Storms, Dead Trees Could Hinder Firefighting Near Yosemite
A deadly forest fire kept spreading Wednesday west of Yosemite National Park, and erratic winds and trees killed by a historic California drought are expected to pose more problems for firefighters, officials said.
The blaze between the park and the town of Mariposa that's popular with visitors has scorched 27 square miles (70 square kilometers) of dry brush and timber and is largely burning out of control, said Richard Eagan, a spokesman with the California Department of Forestry and Fire Protection.
Forecasters expect thunderstorms Thursday afternoon to produce erratic, gusty winds that can be dangerous for more than 1,800 firefighters trying to stop the flames that started Friday. Another concern is thousands of trees killed by a yearslong drought.
"Dead trees are everywhere, north and south of the state, and when you add strong winds that can send ambers flying up to 5 miles (8 kilometers), it can pose a huge risk for firefighters," Eagan said.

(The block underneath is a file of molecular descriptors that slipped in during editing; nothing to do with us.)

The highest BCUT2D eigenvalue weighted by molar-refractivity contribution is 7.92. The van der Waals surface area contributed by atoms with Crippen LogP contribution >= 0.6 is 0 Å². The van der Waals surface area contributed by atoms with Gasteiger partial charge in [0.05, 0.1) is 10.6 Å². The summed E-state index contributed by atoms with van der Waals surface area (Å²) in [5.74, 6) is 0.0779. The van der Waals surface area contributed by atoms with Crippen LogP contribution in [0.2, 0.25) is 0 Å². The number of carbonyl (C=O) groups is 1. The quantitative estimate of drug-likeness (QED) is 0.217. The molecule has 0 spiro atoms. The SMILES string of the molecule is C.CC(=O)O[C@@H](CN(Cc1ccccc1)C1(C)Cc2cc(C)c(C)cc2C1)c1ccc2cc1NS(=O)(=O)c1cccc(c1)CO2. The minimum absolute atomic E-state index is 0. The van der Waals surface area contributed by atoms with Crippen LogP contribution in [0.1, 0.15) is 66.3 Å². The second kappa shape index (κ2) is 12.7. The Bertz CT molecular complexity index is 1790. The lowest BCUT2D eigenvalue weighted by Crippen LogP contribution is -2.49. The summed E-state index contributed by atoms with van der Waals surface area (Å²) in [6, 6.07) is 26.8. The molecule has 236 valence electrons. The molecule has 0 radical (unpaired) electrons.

The flames have shut down Highway 140, a key route into the park, during tourist season and forced evacuations in nearby communities. But three other park entrances were open, as were trails, campgrounds, restaurants and lodges, though smoke is polluting the air and limiting visibility.
Smoke from the fire about 4 miles (6 kilometers) from the park's west entrance may be heavy at times, and visitors should be prepared to limit heavy outdoor activity when air quality is poor, park officials said.